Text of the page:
Assessment of the Escalating Growth of Facet Joint Interventions in the Medicare Population in the United States From 2000 to 2011.

Assessment of the escalating growth of facet joint interventions in the medicare population in the United States from 2000 to 2011.

Pain Physician. 2013 Jul-Aug; 16(4): E365-78
Manchikanti L, Pampati V, Singh V, Falco FJ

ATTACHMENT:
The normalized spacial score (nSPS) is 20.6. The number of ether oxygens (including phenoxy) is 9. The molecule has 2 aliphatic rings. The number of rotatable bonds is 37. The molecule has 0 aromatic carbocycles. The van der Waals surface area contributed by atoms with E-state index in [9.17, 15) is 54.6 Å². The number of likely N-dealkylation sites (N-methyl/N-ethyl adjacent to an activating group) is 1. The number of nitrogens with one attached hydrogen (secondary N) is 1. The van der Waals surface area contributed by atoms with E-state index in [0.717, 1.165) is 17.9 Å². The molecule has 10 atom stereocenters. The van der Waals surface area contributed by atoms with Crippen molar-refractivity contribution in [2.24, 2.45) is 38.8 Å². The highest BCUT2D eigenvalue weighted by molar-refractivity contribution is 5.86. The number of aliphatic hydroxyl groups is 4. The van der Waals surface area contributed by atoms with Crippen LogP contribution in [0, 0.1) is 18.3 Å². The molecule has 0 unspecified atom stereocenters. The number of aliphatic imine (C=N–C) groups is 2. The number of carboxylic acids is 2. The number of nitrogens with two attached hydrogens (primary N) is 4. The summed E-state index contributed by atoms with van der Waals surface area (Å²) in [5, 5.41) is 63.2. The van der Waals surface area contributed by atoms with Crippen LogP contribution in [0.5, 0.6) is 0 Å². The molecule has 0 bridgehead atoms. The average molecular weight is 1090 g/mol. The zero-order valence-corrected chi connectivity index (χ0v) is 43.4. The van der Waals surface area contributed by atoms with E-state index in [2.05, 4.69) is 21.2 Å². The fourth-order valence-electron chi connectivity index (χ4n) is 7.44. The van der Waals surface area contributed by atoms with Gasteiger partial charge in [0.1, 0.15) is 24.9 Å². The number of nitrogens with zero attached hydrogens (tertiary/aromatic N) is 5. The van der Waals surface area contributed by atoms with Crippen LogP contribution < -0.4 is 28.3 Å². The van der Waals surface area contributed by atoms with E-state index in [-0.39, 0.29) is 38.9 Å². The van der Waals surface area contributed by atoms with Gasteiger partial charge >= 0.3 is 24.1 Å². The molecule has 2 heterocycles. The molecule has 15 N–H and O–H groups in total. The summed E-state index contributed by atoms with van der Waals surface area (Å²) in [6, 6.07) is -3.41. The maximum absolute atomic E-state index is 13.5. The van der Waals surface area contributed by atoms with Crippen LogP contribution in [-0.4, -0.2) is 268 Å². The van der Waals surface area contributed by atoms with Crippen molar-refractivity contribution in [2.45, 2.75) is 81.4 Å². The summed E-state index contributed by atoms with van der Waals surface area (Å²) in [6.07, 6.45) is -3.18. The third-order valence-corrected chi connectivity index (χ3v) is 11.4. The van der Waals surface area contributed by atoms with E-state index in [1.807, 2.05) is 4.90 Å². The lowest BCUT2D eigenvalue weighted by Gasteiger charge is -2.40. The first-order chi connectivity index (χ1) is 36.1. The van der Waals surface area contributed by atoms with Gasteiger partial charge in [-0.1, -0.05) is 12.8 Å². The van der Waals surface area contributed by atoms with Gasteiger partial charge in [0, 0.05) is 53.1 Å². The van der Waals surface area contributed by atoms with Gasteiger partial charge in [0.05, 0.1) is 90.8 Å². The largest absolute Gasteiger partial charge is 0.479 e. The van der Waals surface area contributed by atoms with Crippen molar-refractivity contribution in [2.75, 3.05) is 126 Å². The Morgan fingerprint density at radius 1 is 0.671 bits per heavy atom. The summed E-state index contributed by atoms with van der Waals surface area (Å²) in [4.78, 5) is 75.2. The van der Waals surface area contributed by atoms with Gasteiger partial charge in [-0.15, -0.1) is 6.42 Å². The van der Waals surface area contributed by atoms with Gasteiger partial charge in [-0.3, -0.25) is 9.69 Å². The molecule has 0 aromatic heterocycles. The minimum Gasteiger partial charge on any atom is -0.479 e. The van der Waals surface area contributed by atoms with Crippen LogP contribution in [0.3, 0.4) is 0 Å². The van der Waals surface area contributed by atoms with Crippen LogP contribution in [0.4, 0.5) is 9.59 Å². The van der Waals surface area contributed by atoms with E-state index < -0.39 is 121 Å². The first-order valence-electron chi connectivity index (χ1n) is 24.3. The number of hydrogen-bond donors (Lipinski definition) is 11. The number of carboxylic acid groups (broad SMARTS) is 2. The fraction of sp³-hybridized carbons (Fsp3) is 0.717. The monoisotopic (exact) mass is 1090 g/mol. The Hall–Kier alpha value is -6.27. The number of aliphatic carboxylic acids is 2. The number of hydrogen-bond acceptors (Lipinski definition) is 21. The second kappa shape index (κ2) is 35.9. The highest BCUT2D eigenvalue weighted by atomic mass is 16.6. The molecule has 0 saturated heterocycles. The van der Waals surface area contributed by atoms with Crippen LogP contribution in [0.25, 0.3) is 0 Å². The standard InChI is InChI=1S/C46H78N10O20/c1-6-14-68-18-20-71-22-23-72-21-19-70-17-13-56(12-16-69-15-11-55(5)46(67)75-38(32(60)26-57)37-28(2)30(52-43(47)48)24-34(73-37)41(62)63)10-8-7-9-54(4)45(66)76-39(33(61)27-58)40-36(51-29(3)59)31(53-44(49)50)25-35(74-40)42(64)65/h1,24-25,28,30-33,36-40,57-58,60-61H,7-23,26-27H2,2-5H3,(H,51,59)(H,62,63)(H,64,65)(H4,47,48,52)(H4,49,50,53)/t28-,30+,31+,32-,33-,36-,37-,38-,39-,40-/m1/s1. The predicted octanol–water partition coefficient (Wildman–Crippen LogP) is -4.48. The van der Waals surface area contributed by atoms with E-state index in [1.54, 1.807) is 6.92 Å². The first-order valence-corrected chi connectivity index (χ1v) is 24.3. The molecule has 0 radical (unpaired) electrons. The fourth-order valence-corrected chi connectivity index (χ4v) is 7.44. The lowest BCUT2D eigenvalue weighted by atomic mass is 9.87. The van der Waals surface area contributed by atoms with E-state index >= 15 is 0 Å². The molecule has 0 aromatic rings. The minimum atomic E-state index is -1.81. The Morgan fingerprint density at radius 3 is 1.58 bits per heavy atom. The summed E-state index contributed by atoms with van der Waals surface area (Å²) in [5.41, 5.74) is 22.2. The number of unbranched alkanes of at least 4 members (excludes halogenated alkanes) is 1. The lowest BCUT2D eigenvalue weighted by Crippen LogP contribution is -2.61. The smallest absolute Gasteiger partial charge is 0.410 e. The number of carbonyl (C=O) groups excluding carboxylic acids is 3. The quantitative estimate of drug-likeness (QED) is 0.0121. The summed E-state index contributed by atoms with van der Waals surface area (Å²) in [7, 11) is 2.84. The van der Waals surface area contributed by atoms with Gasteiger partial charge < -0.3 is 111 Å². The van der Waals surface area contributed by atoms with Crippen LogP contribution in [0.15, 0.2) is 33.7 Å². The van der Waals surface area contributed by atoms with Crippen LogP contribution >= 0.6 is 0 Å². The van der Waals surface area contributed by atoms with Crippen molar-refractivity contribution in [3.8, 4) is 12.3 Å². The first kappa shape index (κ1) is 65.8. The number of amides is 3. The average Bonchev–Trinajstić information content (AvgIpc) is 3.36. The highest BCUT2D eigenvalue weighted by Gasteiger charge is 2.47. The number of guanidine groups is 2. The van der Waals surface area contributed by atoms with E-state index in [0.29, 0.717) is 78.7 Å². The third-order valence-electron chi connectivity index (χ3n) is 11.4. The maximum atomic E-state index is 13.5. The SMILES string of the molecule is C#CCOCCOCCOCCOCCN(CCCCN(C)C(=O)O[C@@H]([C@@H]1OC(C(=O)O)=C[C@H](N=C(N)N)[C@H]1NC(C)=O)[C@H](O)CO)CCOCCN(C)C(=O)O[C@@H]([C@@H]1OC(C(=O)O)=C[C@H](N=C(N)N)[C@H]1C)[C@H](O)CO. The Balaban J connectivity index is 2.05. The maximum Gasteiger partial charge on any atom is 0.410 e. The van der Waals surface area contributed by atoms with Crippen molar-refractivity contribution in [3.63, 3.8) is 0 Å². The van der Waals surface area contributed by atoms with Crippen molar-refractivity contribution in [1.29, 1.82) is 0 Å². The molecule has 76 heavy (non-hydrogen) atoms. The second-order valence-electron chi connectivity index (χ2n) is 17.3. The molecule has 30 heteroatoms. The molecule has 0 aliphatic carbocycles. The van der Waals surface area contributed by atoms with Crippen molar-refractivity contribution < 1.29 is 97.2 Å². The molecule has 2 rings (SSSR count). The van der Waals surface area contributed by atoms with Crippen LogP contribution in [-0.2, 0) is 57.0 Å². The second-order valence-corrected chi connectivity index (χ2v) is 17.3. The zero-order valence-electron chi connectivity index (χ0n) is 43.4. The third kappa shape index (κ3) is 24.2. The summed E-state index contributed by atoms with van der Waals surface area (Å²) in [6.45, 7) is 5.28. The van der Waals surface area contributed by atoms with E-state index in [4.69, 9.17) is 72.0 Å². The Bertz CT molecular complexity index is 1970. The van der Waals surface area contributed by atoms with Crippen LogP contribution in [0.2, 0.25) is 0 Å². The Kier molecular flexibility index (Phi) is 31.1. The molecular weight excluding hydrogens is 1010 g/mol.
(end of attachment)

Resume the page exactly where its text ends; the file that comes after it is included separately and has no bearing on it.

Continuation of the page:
Both the Office of Inspector General (OIG) and reports from studies of the utilization of facet joint interventions have expressed that explosive increases in facet joint interventions provided to spinal pain patients are a major concern.The study is designed to assess the growth of facet joint interventions in managing spinal chronic pain in Medicare beneficiaries from 2000 to 2011.To assess the use of facet joint interventions in chronic pain management.The study was performed utilizing the Centers for Medicare and Medicaid Services (CMS) physician supplier procedure summary master data from 2000 to 2011.The utilization of all types of facet joint interventions increased enormously from 2000 to 2011, with an overall increase of 308% per 100,000 Medicare beneficiaries and a 13.6% average annual increase. In addition, the highest increases were seen for cervical/thoracic radiofrequency neurotomy with 836%, followed by an increase of 662% for lumbar/sacral radiofrequency neurotomy, a 359% increase in cervical/thoracic facet joint injections, and 228% increase in lumbosacral facet joint injections. In reference to the number of procedures performed, however, the highest numbers were in the lumbosacral region with 990,449 total procedures of lumbar facet joint blocks and 406,378 lumbosacral radiofreqency neurotomies in 2011. Cervical and thoracic facet joint nerve blocks were 317,220, whereas cervical and thoracic radiofrequency neurotomies were 97,526 in 2011. The data also showed that there were enormous increases in the proportion of procedures performed by the specialty of physical medicine and rehabilitation, with an increase of 781% and an annual increase of 21.9% excluding physicians of physical medicine and rehabilitation enrolled as interventional pain management or pain management. Even though the numbers were very low for nurse anesthetists, nurse practitioners, and physician assistants, the increases were from 143 in 2000 to 21,263 in 2011, providing an annual increase of 55.2%, an overall increase of 12,460%.The limitations of this study included a lack of inclusion of Medicare participants in Medicare Advantage plans, as well as potential documentation, coding, and billing errors. Furthermore, the data provided for state utilizations is based on claims data for that state which also may include patients from contiguous or other states receiving services in those states.The explosive increase in the number of lumbar facet joint interventions performed began to wane in 2008. From 2008 to 2010, the utilization of facet joint interventions declined by 6%. HubMed – rehab